Ten years ago, open source advocates faced an uphill battle when they tried to implement free software in an organization, while proprietary vendors such as Microsoft spoke out publicly and fiercely against it. Barriers to implementation included worries about security, support, warranties and indemnities, and concerns that the quality of software that was freely available would be inferior to that produced on a commercial basis and licensed for a fee.
A decade later, the landscape has changed considerably. The open source model is well-established and far better understood, and a huge proportion of companies use open source software somewhere in their IT operations.
One reason is that many of the concerns have disappeared. A recent Future of Open Source Survey found that 72 percent of respondents use open source software because they believe it provides better security than proprietary alternatives, and 80 percent believe it offers better quality than proprietary software.
These survey findings correspond with the day-to-day experience of IT professionals such as Mark Winiberg, whose company, Charter Software, offers open source deployment and training. "Ten years ago, open source software was a hard sell," he says. "These days, I am simply not seeing the same level of opposition to it."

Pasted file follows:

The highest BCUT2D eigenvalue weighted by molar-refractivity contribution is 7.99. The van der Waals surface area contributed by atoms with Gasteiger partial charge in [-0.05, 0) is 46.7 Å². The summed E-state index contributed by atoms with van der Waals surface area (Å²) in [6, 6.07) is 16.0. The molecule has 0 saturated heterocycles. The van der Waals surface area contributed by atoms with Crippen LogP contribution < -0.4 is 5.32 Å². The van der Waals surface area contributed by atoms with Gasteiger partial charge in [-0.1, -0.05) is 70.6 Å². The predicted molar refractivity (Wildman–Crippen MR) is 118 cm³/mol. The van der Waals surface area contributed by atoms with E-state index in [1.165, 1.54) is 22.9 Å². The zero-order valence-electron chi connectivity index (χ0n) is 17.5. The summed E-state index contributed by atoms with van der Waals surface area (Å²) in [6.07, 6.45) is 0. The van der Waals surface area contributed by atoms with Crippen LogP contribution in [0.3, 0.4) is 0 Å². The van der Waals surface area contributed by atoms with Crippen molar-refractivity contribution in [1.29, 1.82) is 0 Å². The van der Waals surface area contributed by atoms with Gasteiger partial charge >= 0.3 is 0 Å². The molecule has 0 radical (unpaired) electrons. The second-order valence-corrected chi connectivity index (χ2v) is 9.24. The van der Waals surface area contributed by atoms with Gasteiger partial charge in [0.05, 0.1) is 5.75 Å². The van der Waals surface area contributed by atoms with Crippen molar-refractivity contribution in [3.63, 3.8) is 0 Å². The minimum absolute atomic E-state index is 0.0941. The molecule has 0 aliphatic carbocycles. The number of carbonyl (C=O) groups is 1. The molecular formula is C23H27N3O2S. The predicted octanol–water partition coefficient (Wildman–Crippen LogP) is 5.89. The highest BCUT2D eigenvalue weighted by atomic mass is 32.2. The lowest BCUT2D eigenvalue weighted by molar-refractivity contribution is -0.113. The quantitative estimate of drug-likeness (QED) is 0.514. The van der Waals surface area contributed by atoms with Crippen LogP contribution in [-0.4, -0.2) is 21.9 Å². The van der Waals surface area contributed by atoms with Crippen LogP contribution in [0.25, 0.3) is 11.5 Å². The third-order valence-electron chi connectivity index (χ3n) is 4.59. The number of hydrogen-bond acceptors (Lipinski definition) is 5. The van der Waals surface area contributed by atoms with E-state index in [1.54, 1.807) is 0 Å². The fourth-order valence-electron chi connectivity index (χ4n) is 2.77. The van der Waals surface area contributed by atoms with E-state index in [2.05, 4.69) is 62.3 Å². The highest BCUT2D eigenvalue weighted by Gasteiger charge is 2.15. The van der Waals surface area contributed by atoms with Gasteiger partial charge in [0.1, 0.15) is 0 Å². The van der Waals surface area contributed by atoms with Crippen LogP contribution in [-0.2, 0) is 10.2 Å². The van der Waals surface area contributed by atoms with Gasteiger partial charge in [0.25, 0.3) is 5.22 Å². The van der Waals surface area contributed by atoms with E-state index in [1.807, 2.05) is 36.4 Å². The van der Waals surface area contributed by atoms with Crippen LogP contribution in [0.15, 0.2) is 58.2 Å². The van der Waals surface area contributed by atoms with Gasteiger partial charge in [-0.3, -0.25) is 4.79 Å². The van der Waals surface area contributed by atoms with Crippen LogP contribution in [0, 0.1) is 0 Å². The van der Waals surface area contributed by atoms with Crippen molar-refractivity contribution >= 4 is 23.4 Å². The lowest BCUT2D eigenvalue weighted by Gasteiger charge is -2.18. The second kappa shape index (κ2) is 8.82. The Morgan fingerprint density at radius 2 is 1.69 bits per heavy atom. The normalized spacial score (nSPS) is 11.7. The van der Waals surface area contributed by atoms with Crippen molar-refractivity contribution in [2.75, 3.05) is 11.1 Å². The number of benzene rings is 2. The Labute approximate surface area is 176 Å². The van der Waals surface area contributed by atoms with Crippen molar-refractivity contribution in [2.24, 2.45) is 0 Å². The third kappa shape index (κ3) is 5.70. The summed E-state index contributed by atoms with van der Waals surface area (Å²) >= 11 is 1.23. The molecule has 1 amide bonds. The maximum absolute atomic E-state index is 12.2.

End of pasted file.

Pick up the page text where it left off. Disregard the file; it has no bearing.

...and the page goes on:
Procurement Policies Often Biased Against Open Source
That's not to say that barriers to open source software have disappeared completely. There's evidence, for example, that many organizations' software procurement policies are still designed for a world of proprietary software and therefore make open source solutions problematic to use.
Examples of this are policies dictating that any prospective vendor's financial figures be scrutinized, and that the vendor must have been in business for three years. How do you scrutinize the financials of an open source project?
Clearly, this type of policy needs updating to reflect the reality of the open source world and to prevent open source software from being effectively ruled out, says Simon Phipps, the president of the Open Source Initiative (OSI), a nonprofit that advocates open source software.
Even when procurement policies don't rule out open source solutions explicitly in this way, they often still have an unintentional bias towards proprietary software, according to Mark Johnson, development manager at OSS Watch, a body that provides advice on open source software.
"It may be that the way solutions are investigated by organizations actually favors companies that get license fees and are therefore able to offer presales support. Because the business models work differently, you may have to pay a company to come in and do a demonstration of an open source solution," Johnson says.
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